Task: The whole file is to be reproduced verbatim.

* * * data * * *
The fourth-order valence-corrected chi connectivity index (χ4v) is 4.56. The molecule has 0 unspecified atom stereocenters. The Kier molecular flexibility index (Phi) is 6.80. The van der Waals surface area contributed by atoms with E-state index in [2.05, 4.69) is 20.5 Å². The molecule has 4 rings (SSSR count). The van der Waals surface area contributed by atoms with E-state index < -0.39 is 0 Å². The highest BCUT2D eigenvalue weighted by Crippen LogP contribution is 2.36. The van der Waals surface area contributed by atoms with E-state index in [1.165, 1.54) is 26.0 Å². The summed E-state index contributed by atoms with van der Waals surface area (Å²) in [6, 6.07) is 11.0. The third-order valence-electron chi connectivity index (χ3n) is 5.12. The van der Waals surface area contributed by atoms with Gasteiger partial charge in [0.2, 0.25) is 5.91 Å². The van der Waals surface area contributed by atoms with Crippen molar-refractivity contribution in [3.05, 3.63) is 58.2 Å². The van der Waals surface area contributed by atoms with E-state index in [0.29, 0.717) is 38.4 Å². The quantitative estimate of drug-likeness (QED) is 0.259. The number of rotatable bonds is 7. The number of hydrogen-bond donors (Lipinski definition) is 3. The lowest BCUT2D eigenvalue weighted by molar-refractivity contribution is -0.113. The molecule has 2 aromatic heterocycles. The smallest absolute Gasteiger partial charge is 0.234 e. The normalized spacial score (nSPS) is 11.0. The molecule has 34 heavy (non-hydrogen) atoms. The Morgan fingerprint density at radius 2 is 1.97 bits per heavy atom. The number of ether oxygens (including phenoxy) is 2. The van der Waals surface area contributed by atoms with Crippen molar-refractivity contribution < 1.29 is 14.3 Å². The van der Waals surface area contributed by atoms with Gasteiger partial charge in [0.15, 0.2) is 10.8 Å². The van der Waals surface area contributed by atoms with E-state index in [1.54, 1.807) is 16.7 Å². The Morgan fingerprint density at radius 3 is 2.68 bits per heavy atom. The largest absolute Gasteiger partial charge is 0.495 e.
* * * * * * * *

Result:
The fourth-order valence-corrected chi connectivity index (χ4v) is 4.56. The molecule has 0 unspecified atom stereocenters. The Kier molecular flexibility index (Phi) is 6.80. The van der Waals surface area contributed by atoms with E-state index in [2.05, 4.69) is 20.5 Å². The molecule has 4 rings (SSSR count). The van der Waals surface area contributed by atoms with E-state index < -0.39 is 0 Å². The highest BCUT2D eigenvalue weighted by Crippen LogP contribution is 2.36. The van der Waals surface area contributed by atoms with E-state index in [1.165, 1.54) is 26.0 Å². The summed E-state index contributed by atoms with van der Waals surface area (Å²) in [6, 6.07) is 11.0. The third-order valence-electron chi connectivity index (χ3n) is 5.12. The van der Waals surface area contributed by atoms with Gasteiger partial charge in [0.2, 0.25) is 5.91 Å². The van der Waals surface area contributed by atoms with Crippen molar-refractivity contribution in [3.05, 3.63) is 58.2 Å². The van der Waals surface area contributed by atoms with E-state index in [0.29, 0.717) is 38.4 Å². The quantitative estimate of drug-likeness (QED) is 0.259. The number of rotatable bonds is 7. The number of hydrogen-bond donors (Lipinski definition) is 3. The lowest BCUT2D eigenvalue weighted by molar-refractivity contribution is -0.113. The molecule has 2 aromatic heterocycles. The smallest absolute Gasteiger partial charge is 0.234 e. The normalized spacial score (nSPS) is 11.0. The molecule has 34 heavy (non-hydrogen) atoms. The Morgan fingerprint density at radius 2 is 1.97 bits per heavy atom. The number of ether oxygens (including phenoxy) is 2. The van der Waals surface area contributed by atoms with Crippen molar-refractivity contribution < 1.29 is 14.3 Å². The van der Waals surface area contributed by atoms with Gasteiger partial charge in [0.15, 0.2) is 10.8 Å². The van der Waals surface area contributed by atoms with E-state index in [1.54, 1.807) is 16.7 Å². The Morgan fingerprint density at radius 3 is 2.68 bits per heavy atom. The largest absolute Gasteiger partial charge is 0.495 e.